Home UK Boris’s revenge? How Prime Minister clashed with Parliament sleaze watchdog Kathryn Stone #Boriss #revenge #Prime #Minister #clashed #Parliament #sleaze #watchdog #Kathryn #Stone

Boris’s revenge? How Prime Minister clashed with Parliament sleaze watchdog Kathryn Stone #Boriss #revenge #Prime #Minister #clashed #Parliament #sleaze #watchdog #Kathryn #Stone

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Boris Johnson‘s astonishing decision to intervene in and attempt to overthrow Parliament’s anti-corruption system last night attacked a standards watchdog who previously targeted him over his own lavish personal lifestyle.

Kathryn Stone, the independent Parliamentary Commissioner for Standards, has previously castigated the Prime Minister over a lavish £15,000 Caribbean holiday funded by Tory donors.

But he was saved from punishment – which could have included being the first serving premier to be suspended from the Commons, by MPs who overturned her ruling.

She has also pulled him up over an ‘over-casual attitude’ to declaring his own personal financial interests to Parliament, including a six-figure stake in an English country mansion.

Ms Stone, who has been in post since 2018, last night said she would continue in her vital oversight role, and Boris Johnson’s -turn this morning suggests she is now safe.

But before the change of heart Cabinet ministers this morning attempted to pull the rug from under her, with Business Secretary Kwasi Kwarteng sparking outrage by suggesting she could step down.

Asked whether the independent Parliamentary Commissioner for Standards should resign, Mr Kwarteng told Sky News: ‘I think it’s difficult to see what the future of the commissioner is, given the fact that we’re reviewing the process, and we’re overturning and trying to reform this whole process, but it’s up to the commissioner to decide her position.’

Kathryn Stone, the independent Parliamentary Commissioner for Standards, has previously castigated the Prime Minister over a lavish £15,000 Caribbean holiday funded by Tory donors.

She has also pulled him up over an 'over-casual attitude' to declaring his own personal financial interested to Parliament, including a six-figure stake in an English country mansion.

She has also pulled him up over an ‘over-casual attitude’ to declaring his own personal financial interested to Parliament, including a six-figure stake in an English country mansion.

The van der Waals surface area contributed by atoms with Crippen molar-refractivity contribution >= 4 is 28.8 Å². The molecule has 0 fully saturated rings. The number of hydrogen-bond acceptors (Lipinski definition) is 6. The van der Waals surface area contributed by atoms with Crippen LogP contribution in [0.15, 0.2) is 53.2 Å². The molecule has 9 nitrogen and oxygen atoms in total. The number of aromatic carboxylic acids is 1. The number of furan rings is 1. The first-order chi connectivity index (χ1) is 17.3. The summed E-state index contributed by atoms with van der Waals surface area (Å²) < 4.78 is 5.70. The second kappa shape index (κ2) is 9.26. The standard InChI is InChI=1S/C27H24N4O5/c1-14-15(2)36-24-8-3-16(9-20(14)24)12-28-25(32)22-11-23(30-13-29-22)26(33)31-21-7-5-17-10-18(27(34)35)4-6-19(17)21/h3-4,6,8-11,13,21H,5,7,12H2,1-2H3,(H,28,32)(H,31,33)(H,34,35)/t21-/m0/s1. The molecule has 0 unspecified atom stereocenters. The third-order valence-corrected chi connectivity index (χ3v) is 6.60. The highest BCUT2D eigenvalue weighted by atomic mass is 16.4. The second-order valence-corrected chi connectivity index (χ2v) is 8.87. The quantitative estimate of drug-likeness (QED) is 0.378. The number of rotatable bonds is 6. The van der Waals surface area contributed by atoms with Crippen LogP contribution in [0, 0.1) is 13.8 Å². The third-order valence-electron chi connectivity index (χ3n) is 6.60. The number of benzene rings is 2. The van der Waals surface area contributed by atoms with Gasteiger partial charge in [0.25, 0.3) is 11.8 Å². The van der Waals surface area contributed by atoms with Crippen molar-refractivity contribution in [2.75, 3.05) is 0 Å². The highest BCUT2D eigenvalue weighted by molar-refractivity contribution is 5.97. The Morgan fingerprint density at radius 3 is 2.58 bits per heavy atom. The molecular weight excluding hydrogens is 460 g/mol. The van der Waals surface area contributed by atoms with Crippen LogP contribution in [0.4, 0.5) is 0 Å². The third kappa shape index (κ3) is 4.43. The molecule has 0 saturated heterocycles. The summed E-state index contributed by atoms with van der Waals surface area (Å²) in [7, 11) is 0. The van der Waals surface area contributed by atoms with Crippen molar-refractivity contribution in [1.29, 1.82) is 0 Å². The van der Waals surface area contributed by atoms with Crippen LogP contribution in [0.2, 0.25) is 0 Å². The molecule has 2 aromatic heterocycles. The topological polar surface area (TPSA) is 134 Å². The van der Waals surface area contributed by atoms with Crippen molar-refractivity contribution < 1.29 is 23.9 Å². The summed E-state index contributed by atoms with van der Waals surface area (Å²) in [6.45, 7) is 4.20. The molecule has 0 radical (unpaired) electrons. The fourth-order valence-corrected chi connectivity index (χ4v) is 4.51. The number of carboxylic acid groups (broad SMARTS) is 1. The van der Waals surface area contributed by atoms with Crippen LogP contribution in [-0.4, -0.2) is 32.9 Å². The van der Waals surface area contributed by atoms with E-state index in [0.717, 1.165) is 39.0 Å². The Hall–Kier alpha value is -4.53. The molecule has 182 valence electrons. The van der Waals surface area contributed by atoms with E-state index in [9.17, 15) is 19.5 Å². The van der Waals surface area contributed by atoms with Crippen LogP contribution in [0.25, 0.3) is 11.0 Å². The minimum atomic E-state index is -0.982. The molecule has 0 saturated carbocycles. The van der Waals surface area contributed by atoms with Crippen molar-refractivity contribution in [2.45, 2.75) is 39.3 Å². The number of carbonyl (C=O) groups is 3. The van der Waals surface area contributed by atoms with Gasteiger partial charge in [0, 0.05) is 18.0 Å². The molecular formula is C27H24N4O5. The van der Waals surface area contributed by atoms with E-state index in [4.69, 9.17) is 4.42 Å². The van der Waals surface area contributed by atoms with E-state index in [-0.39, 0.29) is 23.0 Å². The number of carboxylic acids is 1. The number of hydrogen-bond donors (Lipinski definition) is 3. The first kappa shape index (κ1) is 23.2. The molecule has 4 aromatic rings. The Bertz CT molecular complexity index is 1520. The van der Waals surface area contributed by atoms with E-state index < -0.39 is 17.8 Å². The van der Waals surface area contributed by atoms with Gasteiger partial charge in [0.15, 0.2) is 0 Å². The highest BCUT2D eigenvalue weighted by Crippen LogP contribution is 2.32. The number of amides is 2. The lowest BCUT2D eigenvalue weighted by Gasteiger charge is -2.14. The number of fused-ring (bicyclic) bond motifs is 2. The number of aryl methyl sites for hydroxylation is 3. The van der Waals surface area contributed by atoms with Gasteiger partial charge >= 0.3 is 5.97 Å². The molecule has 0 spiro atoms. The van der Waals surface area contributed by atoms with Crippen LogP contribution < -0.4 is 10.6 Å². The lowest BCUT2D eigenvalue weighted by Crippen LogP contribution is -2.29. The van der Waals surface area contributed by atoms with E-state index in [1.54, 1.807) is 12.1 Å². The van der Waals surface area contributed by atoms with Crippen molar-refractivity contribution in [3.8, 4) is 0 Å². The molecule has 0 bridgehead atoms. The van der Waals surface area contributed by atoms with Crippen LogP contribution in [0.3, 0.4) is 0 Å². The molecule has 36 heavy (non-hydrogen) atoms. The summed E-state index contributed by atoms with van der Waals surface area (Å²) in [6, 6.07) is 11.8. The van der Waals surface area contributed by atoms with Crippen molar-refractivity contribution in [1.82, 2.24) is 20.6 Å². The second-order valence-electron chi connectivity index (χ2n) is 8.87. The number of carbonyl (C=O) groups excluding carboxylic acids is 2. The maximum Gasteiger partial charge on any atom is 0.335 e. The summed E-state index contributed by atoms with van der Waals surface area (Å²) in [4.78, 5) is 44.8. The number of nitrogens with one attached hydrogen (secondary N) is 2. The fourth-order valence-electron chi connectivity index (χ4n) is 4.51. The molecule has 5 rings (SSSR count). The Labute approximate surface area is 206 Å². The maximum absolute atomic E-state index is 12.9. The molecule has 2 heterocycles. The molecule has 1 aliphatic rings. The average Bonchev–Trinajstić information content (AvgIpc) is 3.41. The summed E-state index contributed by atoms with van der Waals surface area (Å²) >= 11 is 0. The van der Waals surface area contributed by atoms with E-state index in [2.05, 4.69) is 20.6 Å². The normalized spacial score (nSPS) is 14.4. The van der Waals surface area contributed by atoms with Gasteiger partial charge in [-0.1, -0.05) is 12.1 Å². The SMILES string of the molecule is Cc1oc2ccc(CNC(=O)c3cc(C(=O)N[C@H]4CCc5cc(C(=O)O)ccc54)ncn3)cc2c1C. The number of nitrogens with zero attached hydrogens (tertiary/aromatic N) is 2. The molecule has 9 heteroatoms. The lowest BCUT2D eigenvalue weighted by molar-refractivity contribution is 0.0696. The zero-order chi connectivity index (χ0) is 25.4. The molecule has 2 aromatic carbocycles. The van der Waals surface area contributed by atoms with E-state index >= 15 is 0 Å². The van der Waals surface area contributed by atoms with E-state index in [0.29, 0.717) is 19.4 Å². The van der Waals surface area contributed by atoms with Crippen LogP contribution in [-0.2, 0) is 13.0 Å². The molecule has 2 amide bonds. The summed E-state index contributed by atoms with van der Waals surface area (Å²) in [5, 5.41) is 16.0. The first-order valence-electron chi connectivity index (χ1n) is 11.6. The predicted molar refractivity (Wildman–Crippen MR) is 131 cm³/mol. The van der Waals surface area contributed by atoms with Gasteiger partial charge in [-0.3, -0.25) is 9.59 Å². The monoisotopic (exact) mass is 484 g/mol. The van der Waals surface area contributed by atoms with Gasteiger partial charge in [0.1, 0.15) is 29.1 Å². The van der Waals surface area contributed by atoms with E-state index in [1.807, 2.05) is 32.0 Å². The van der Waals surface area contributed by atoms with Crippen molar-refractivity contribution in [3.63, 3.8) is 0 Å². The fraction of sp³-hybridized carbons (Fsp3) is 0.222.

Mr Johnson was dramatically cleared of breaking Commons rules over a 'freebie' trip to the millionaire's playground of Mustique with Carrie - despite Ms Stone condemning his behaviour and the 'unusual' arrangements.

Mr Johnson was dramatically cleared of breaking Commons rules over a ‘freebie’ trip to the millionaire’s playground of Mustique with Carrie – despite Ms Stone condemning his behaviour and the ‘unusual’ arrangements.

Pushed on what he meant by ‘decide her position’, Mr Kwarteng said: ‘It’s up to her to do that. I mean, it’s up to anyone where they’ve made a judgment and people have sought to change that, to consider their position, that’s a natural thing, but I’m not saying she should resign.’

Shadow Commons leader Thangam Debbonaire called for the Prime Minister to ‘immediately distance himself from these latest attempts to poison British politics’.

‘Having already ripped up the rules policing MPs’ behaviour to protect one of their own, it is appalling that this corrupt Government is now trying to bully the standards commissioner out of her job,’ the Labour MP added.

Kathryn Stone has proved a thorn in the side of senior MPs in her four years as Standards Commissioner. 

As well as the PM the former social worker also set her sights on John Bercow, now-disgraced former Labour MP Keith Vaz and the DUP’s Ian Paisley Junior, for breaking parliament’s rules.

She replaced Kathryn Hudson in 2018, having previously served as Commissioner for Victims and Survivors in Northern Ireland, a commissioner for the Independent Police Complaints Commission, and Chief Legal Ombudsman.  

Mr Johnson was dramatically cleared in the summer of breaking Commons rules over a ‘freebie’ trip to the millionaire’s playground of Mustique with Carrie – despite Ms Stone condemning his behaviour and the ‘unusual’ arrangements. 

The cross-party Standards Committee found the PM had made an ‘accurate and complete’ declaration about the holiday in December 2019, saying it was a donation from Carphone Warehouse founder David Ross even though the couple did not stay in his villa.

The committee – chaired by Labour MP Chris Bryant – over-ruled Ms Stone after she concluded that Mr Johnson did breach the Code of Conduct for MPs during a 15-month wrangle after initially failing to provide a full explanation, slamming him for ‘not showing the accountability required of those in public life’.